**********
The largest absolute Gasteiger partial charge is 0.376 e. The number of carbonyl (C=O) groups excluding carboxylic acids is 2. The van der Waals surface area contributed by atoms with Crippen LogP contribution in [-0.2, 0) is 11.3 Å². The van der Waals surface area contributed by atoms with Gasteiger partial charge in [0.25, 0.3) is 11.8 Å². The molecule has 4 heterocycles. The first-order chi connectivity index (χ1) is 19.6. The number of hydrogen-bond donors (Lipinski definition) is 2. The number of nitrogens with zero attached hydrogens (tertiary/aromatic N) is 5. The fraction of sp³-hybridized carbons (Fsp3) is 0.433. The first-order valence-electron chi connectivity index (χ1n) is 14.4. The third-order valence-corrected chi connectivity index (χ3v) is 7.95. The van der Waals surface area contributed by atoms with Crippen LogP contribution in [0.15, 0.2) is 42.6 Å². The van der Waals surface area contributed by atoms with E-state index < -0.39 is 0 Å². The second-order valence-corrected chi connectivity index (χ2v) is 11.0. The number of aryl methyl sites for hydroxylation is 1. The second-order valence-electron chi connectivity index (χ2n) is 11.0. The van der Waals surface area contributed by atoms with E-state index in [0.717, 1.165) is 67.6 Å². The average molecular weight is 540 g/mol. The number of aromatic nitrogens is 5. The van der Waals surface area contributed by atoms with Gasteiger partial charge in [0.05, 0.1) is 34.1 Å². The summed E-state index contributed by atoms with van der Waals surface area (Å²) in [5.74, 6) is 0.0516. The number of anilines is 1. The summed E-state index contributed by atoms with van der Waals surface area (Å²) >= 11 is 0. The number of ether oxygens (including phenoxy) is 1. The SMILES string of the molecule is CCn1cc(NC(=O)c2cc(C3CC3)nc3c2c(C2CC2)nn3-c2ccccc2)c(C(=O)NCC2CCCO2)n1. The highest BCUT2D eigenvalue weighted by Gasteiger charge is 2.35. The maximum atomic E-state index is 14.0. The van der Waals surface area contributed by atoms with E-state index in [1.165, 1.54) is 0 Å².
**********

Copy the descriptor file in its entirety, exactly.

The largest absolute Gasteiger partial charge is 0.376 e. The number of carbonyl (C=O) groups excluding carboxylic acids is 2. The van der Waals surface area contributed by atoms with Crippen LogP contribution in [-0.2, 0) is 11.3 Å². The van der Waals surface area contributed by atoms with Gasteiger partial charge in [0.25, 0.3) is 11.8 Å². The molecule has 4 heterocycles. The first-order chi connectivity index (χ1) is 19.6. The number of hydrogen-bond donors (Lipinski definition) is 2. The number of nitrogens with zero attached hydrogens (tertiary/aromatic N) is 5. The fraction of sp³-hybridized carbons (Fsp3) is 0.433. The first-order valence-electron chi connectivity index (χ1n) is 14.4. The third-order valence-corrected chi connectivity index (χ3v) is 7.95. The van der Waals surface area contributed by atoms with Crippen LogP contribution in [0.15, 0.2) is 42.6 Å². The van der Waals surface area contributed by atoms with E-state index < -0.39 is 0 Å². The second-order valence-corrected chi connectivity index (χ2v) is 11.0. The number of aryl methyl sites for hydroxylation is 1. The second-order valence-electron chi connectivity index (χ2n) is 11.0. The van der Waals surface area contributed by atoms with E-state index in [0.717, 1.165) is 67.6 Å². The average molecular weight is 540 g/mol. The number of aromatic nitrogens is 5. The van der Waals surface area contributed by atoms with Gasteiger partial charge in [0.05, 0.1) is 34.1 Å². The summed E-state index contributed by atoms with van der Waals surface area (Å²) in [5.74, 6) is 0.0516. The number of anilines is 1. The summed E-state index contributed by atoms with van der Waals surface area (Å²) >= 11 is 0. The number of ether oxygens (including phenoxy) is 1. The SMILES string of the molecule is CCn1cc(NC(=O)c2cc(C3CC3)nc3c2c(C2CC2)nn3-c2ccccc2)c(C(=O)NCC2CCCO2)n1. The highest BCUT2D eigenvalue weighted by Gasteiger charge is 2.35. The maximum atomic E-state index is 14.0. The van der Waals surface area contributed by atoms with E-state index in [1.165, 1.54) is 0 Å².